No. 1821 October Term 1976, Appeal from the Judgment Entered June 2, 1976, by the Court of Common Pleas, Civil Action, Law, of Cumberland County at No. 14 February Term, 1974.
Henry F. Coyne, Camp Hill, for appellants.
Mark E. Garber, Jr., Carlisle, for appellees.
Watkins, President Judge, and Jacobs, Hoffman, Cercone, Price, Van der Voort and Spaeth, JJ. Price and Van der Voort, JJ., concur in the result.
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This appeal involves a claim for damages based on a rear-end collision near the Harvey Taylor Bridge in Harrisburg, on May 1, 1973. Appellants were injured when a car driven by George N. Wade struck their car from behind as they were waiting in a line of traffic. Wade died some months later of unrelated causes and his estate was made defendant in the action.
At the trial, which was before a judge sitting without a jury, appellants established Wade's negligence, but because of various evidentiary rulings, which will be explored here, they did not get full damages for their injuries; hence this appeal.
Appellants argue that it was error for the trial judge to strike their testimony about damages, specifically, about: days of sick leave, loss of earnings, salary, expenditures for drugs, and a bill for medical treatment of Isabell Stathas. This testimony was prohibited as violating the Dead Man's Act, Act of May 23, 1887, P.L. 158, § 5(e), 28 P.S. § 322, which provides:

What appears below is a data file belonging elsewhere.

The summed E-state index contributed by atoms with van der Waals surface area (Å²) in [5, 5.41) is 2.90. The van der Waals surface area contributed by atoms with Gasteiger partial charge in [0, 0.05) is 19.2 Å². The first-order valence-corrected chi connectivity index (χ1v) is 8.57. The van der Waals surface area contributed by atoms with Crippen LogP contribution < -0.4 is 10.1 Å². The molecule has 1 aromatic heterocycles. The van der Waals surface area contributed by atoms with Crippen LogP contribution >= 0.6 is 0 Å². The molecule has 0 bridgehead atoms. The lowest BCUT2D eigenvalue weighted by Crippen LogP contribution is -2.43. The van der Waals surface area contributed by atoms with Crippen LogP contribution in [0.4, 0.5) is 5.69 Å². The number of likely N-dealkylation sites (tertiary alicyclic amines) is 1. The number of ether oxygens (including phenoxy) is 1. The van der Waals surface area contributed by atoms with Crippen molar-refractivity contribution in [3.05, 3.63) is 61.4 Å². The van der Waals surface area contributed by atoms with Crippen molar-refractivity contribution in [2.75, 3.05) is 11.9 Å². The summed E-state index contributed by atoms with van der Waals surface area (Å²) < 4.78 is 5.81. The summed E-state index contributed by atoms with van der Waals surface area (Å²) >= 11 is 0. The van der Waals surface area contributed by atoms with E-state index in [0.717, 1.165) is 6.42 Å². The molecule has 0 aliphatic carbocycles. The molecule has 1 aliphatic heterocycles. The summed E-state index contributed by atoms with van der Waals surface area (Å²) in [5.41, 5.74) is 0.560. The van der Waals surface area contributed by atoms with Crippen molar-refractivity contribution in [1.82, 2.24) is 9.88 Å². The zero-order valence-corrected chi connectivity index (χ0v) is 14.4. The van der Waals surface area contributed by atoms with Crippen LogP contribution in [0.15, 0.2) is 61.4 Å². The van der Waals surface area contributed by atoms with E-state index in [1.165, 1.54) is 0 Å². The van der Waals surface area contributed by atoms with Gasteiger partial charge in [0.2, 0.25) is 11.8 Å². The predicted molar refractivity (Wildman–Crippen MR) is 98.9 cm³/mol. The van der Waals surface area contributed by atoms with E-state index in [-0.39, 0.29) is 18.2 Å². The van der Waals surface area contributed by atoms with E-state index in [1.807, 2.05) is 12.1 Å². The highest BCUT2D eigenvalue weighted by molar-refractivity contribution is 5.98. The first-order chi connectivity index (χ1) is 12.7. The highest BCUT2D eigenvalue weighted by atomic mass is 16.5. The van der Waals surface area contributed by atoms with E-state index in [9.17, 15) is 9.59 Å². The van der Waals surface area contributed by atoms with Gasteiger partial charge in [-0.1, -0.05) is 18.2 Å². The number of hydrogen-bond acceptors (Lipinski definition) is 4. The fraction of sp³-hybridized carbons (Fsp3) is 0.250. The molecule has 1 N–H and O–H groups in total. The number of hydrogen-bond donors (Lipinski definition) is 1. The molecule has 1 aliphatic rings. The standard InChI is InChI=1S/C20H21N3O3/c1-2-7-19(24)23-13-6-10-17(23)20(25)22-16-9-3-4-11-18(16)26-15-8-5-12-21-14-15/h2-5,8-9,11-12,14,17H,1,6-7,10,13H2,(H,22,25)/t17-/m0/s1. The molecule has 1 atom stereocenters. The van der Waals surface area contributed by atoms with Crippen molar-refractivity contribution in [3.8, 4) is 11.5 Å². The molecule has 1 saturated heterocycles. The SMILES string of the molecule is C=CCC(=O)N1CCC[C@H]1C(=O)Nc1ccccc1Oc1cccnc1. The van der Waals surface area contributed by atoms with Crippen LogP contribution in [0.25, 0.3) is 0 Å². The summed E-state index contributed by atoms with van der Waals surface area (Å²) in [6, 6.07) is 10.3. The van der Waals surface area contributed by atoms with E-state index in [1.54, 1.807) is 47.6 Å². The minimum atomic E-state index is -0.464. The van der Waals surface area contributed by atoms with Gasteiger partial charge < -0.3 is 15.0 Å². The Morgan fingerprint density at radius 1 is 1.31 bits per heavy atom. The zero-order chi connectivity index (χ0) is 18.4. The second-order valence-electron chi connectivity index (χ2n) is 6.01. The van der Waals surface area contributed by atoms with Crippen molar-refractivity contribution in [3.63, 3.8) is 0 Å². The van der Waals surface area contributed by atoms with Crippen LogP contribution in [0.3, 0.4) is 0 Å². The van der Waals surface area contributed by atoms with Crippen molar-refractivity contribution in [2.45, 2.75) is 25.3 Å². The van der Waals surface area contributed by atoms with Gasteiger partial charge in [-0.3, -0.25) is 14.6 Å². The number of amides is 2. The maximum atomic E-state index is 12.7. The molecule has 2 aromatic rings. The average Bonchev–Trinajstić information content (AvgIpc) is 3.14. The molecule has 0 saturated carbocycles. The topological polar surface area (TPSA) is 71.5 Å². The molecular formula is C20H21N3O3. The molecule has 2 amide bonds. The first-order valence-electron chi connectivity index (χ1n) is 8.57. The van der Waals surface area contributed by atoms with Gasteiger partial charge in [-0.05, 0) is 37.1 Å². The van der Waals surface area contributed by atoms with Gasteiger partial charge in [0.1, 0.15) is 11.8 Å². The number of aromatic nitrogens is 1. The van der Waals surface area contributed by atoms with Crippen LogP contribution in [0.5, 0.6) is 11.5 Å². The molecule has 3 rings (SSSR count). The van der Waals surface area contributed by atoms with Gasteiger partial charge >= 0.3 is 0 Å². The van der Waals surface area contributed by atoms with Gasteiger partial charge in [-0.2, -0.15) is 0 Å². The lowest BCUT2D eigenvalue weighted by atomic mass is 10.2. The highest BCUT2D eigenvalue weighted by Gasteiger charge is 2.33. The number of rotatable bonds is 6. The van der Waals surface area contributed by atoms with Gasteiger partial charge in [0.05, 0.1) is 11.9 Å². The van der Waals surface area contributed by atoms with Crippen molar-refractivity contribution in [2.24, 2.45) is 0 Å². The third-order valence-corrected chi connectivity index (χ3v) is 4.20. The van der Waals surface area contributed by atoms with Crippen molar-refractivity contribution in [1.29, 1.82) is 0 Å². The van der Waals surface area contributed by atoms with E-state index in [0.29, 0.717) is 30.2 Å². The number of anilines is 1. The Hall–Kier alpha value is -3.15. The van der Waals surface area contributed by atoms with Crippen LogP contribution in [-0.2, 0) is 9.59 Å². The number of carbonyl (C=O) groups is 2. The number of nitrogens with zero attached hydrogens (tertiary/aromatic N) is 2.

Nor, where any party to a thing or contract in action is dead, . . . and his right thereto or therein has passed . . . to a party on the record who represents his interest . . ., shall any surviving or remaining party to such thing or contract, or any other person whose interest shall be adverse . . ., be a competent witness to any matter occurring before the death of said party . . . .
In construing a statute we must consider the legislature's purpose in enacting it. Act of May 28, 1937, P.L. 1019, Art. IV, § 51, 46 P.S. § 551; Clearview Bowling Center, Inc. v. Borough of Hanover, 430 Pa. 579, 244 A.2d 20 (1968); Commonwealth ex rel. Jones v. Jones, 216 Pa. Super. 1, 260 A.2d 809 (1969). The purpose of the Dead Man's Act is "to prevent the injustice which might flow from permitting the surviving party to a transaction with a decedent to give
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testimony thereon favorable to himself and adverse to the decedent, which the latter's representative would be in no position to refute." Weaver v. Welsh, 325 Pa. 571, 577, 191 A. 3, 7 (1937). Dead Man's legislation is common, and other courts have spoken to the same effect. For example: "The temptation to falsehood and concealment in such cases is considered too great to allow the surviving party to testify in his own behalf. Any other view of this subject, I think, would place in great ...